I’ll echo what molgrips said – I spend a fair bit of time fiddling with saddle heights / angles etc to get it right. I’ve not fiddle with my bar angle or owt yet because they feel comfortanle as they are.

    One thing I have thought about is a carbon post – my Allez is quite harsh over poor road surfaces (which we have lots of). Not sure if it will damen things much though.

    Premier Icon Sandwich
    Subscriber

    +1 for saddle bag. It’s not cool to land on your multi-tool after a fall. or the mini-pump or spare gas canisters.

    Premier Icon 40mpg
    Subscriber

    Learn to wheelie it. Then do one at the top of every hill.

    Ro5ey
    Member

    You might want to buy one last MTB accessory….

    A dust sheet.

    There’s every chance your MTB will never see the light of day again.

    ahwiles
    Member

    take the peak off your helmet – they may be handy for shielding the sun/rain from your face/glasses, but being able to see in the first place is even handier…

    after your first ride, take the tape off your handlebars – this will allow you to tweak the position of the bars/sti units, they’re never in the right place when new.

    (if you live somewhere hilly) buy some new brake pads, fit them after your second ride, you’ll never be able to achieve the same improvemenent/£ on any other bike component.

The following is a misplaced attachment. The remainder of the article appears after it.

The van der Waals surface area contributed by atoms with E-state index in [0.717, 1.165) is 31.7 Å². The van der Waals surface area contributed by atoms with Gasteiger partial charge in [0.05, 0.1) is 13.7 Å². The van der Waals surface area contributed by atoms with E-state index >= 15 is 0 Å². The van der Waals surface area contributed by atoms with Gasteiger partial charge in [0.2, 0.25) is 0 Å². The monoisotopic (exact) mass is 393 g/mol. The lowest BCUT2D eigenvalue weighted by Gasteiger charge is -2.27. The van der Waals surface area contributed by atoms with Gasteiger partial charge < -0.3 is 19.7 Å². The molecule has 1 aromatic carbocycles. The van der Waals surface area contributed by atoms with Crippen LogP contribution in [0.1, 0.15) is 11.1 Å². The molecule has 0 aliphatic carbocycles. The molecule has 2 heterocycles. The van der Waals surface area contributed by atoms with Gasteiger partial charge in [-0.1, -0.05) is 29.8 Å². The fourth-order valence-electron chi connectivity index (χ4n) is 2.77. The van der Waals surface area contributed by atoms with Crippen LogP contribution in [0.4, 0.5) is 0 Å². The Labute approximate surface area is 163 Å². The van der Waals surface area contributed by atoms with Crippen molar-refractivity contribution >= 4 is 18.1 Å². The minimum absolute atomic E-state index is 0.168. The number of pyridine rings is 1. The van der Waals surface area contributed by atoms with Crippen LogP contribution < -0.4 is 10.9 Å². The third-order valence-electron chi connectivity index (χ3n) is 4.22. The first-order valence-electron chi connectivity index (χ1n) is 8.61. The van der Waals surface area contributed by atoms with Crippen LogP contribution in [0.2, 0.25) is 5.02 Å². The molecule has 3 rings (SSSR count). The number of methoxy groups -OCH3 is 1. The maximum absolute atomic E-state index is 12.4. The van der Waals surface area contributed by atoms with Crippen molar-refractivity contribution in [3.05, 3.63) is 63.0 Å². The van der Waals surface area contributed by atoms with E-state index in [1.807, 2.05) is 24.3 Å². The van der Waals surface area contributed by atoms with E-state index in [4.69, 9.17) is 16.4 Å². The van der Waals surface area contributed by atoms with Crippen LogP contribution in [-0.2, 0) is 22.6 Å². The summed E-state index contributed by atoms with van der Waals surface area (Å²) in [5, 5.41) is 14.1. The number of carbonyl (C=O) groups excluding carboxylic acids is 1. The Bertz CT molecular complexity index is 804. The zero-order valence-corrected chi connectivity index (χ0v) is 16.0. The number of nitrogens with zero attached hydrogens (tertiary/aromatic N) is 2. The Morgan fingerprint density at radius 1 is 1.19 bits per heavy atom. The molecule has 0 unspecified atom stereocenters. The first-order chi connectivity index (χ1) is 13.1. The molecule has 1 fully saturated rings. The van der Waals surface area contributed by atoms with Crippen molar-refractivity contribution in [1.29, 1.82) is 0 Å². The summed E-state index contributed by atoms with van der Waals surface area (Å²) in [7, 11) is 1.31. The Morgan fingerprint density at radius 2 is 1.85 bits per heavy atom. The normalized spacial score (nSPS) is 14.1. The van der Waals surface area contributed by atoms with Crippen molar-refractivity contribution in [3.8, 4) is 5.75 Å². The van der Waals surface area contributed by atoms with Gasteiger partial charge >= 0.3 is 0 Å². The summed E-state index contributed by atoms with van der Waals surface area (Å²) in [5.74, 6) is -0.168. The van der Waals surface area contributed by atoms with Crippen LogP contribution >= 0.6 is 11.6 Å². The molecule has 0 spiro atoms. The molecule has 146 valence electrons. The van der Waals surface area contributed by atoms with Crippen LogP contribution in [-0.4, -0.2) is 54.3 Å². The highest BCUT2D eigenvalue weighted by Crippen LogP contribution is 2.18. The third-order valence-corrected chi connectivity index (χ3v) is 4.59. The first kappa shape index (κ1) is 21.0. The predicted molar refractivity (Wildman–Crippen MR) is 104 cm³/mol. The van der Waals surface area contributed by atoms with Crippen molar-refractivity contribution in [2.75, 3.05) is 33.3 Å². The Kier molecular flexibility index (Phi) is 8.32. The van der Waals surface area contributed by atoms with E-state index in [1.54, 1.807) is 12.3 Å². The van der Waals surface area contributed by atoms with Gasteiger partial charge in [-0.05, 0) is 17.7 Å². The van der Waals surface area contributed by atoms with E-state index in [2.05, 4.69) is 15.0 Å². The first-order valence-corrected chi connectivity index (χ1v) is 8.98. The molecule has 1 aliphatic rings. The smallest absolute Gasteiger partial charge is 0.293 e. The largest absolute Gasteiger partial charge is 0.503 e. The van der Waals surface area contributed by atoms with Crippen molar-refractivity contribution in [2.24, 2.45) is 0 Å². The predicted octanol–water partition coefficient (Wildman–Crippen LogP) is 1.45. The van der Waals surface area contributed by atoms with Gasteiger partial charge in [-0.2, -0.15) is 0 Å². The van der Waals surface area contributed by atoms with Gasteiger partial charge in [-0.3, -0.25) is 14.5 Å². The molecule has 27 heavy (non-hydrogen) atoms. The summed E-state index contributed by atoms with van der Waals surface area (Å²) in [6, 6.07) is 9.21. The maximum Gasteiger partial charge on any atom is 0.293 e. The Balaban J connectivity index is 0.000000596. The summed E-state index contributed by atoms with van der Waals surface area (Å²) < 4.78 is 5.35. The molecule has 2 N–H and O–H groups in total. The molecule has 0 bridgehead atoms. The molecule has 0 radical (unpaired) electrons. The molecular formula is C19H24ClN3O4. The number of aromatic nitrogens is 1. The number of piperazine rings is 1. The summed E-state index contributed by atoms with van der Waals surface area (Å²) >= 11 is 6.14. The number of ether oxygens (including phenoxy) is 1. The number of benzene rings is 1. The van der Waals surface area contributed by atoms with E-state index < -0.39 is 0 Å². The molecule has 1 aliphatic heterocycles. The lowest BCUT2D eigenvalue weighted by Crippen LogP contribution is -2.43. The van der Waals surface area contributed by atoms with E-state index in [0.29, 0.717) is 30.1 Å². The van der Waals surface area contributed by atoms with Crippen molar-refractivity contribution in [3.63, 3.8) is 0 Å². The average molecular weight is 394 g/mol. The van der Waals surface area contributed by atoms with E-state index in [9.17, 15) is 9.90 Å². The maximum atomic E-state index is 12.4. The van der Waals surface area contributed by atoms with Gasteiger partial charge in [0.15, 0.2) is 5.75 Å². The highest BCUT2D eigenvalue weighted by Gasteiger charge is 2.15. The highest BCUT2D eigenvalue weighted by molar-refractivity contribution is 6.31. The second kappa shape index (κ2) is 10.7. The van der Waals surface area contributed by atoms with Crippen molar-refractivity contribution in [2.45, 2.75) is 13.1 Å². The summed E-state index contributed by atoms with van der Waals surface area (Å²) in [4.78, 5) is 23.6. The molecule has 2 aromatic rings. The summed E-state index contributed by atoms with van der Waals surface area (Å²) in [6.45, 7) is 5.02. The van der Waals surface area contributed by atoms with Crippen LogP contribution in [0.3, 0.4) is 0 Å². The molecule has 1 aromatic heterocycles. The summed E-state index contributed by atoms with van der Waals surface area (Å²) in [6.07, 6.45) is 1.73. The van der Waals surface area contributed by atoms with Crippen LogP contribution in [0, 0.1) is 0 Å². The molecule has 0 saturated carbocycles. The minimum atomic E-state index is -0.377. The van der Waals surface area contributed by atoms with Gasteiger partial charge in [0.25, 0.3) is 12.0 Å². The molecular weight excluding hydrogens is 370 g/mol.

(i) use google streetview for finding narrow, quiet lanes.

    mindmap3
    Member

    Definietly agree about the brake pads – now I’m more confident, I’m riding fater than I did when I first got it and I’ve definitely found the braking power to be lacking.

    ahwiles – any recomendations for better pads? I’m currently just running the stock Sora ones that came with my bike.

    mrblobby
    Member

    For winter the salmon coloured Kool Stop ones are brilliant.

    whitegoodman
    Member

    I have it on the very highest authority, there is absolutely no shadow of a doubt on this one.

    There is nothing cool about riding a road bike.

    It’s written.

    TiRed
    Member

    it SHOULD be comfortable on both drops and hoods